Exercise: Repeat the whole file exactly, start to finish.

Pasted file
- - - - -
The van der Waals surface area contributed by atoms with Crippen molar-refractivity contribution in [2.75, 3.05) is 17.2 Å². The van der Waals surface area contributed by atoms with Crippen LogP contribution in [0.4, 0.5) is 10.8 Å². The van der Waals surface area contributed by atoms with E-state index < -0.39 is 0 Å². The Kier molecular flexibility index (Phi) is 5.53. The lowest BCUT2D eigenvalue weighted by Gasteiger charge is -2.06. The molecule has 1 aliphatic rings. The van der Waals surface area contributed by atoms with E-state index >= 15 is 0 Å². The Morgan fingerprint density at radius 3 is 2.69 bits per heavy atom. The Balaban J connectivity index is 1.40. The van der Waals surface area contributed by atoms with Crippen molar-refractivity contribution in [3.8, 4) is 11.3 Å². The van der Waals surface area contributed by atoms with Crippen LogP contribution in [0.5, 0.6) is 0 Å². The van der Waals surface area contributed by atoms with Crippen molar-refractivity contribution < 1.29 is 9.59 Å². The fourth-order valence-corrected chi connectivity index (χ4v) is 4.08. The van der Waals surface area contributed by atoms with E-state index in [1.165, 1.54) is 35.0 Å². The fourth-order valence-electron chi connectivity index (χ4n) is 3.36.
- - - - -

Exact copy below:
The van der Waals surface area contributed by atoms with Crippen molar-refractivity contribution in [2.75, 3.05) is 17.2 Å². The van der Waals surface area contributed by atoms with Crippen LogP contribution in [0.4, 0.5) is 10.8 Å². The van der Waals surface area contributed by atoms with E-state index < -0.39 is 0 Å². The Kier molecular flexibility index (Phi) is 5.53. The lowest BCUT2D eigenvalue weighted by Gasteiger charge is -2.06. The molecule has 1 aliphatic rings. The van der Waals surface area contributed by atoms with E-state index >= 15 is 0 Å². The Morgan fingerprint density at radius 3 is 2.69 bits per heavy atom. The Balaban J connectivity index is 1.40. The van der Waals surface area contributed by atoms with Crippen molar-refractivity contribution in [3.8, 4) is 11.3 Å². The van der Waals surface area contributed by atoms with Crippen LogP contribution in [0.5, 0.6) is 0 Å². The van der Waals surface area contributed by atoms with Crippen molar-refractivity contribution < 1.29 is 9.59 Å². The fourth-order valence-corrected chi connectivity index (χ4v) is 4.08. The van der Waals surface area contributed by atoms with E-state index in [1.165, 1.54) is 35.0 Å². The fourth-order valence-electron chi connectivity index (χ4n) is 3.36.